To beat Fangio’s record strike rate of 56.86%, Hamilton would have to take pole position for the next 125 races in a row, which would likely take him well into 2026.

Hamilton did match one achievement of Senna’s over the weekend, however. This was his fifth consecutive win in the Spanish Grand Prix, matching his hero’s achievement of winning the same race for five years in a row. Senna won the Monaco Grand Prix every year from 1989 to 1993 (he also won it in 1987, and crashed while leading in 1988).

At the rate Hamilton going, we’ll surely be writing about his 100th grand prix victory before too long. Yesterday’s was the 98th of his career. He did not complete a ‘hat trick’ by taking fastest lap, however. Max Verstappen beat him to that, taking the 11th of his career.

The Red Bull driver has now led more laps than Hamilton this year – 144 to Hamilton’s 75 – yet won just one of the four races. Hamilton is the only driver to have led every race.

He and Verstappen have shared the top two places on the podium at every race this year. In Spain, Hamilton led Verstappen and Bottas home for the second race in a row this year, and also the second year in a row in Spain. Remarkably, it was the fourth year in a row the trio shared the podium at Circuit de Catalunya, though in 2018 and 2019 Bottas was ahead of Verstappen.

McLaren continued their streak of scoring points with both cars in every race this year, though they were out-scored by Ferrari, who closed to within five points of them in what already looks like a close constructors’ title fight for fifth. Daniel Ricciardo led Lando Norris home for the first time as team mates, scoring points for the 15th race in a row.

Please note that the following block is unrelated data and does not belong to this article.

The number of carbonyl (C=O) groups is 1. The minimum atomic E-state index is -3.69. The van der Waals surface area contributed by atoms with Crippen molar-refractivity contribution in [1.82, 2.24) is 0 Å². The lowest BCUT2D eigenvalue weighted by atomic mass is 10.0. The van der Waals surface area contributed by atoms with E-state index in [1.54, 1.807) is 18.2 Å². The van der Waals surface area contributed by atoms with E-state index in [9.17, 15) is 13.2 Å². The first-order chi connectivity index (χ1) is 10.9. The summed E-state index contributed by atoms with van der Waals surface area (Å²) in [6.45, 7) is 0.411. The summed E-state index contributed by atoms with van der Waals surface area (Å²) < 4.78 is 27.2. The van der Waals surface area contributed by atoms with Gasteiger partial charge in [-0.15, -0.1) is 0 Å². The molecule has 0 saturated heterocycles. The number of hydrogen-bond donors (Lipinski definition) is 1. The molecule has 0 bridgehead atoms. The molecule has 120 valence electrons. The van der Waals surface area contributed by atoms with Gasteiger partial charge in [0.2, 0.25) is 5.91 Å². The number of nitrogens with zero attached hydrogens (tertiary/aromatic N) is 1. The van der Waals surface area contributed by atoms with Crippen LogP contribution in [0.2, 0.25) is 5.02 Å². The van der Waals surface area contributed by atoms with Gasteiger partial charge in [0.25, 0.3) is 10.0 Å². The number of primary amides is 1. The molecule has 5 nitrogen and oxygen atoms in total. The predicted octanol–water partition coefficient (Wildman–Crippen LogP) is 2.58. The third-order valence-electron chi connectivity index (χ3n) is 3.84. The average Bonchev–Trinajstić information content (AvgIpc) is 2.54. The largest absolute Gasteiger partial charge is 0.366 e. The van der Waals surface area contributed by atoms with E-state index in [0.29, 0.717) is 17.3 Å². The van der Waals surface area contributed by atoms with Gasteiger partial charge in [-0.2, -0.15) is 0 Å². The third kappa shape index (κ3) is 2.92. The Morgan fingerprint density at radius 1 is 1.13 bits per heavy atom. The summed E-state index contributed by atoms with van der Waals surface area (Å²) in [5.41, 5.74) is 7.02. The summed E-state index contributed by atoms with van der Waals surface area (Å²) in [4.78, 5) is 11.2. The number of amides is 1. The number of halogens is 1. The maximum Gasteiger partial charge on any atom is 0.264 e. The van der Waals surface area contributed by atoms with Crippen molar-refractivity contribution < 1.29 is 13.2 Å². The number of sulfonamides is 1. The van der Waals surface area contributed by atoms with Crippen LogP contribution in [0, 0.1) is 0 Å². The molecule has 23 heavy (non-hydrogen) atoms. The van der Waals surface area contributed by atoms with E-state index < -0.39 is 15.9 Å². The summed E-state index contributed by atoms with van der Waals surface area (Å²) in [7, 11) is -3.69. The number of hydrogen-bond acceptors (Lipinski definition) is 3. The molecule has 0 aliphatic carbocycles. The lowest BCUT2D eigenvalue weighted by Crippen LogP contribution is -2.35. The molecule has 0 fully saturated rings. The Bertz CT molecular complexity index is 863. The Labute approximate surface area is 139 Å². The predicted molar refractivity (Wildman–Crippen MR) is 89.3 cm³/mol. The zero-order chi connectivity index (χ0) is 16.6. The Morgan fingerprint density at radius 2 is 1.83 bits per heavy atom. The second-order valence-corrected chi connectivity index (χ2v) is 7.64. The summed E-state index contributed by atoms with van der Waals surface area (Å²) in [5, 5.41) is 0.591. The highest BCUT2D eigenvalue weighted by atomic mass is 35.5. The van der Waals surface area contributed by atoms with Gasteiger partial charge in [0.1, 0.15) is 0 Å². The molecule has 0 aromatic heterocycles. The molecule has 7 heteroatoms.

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Hamilton’s 100 pole positions in charts

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Have you spotted any other interesting stats and facts from the Spanish Grand Prix? Share them in the comments.

2021 Spanish Grand Prix

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Keith Collantine
Lifelong motor sport fan Keith set up RaceFans in 2005 - when it was originally called F1 Fanatic. Having previously worked as a motoring...

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17 comments on “Next stop 100 race wins: Hamilton’s hundredth pole position in stats”

  1. Pastor Maldonado Has not scored a point at the Spanish Grand Prix since his winning 2012 and that streak continues for a ninth consecutive year

    1. One of the all time legends.

  2. A single DNF in Montmelo for the second season running, as well as the second consecutive race.

    First RBR front-row starting position in Montmelo since 2011.

    The second time since 2012, without a Mercedes front-row lockout in Spain.

    HAM tied MSC’s circuit record with his 6th pole at Circuit de Catalunya.

    Mercedes’ 129th pole overhauls Williams for third on the all-time pole stat (behind Ferrari and McLaren).

    The 59th time HAM converted pole into a win (a 59% strike rate).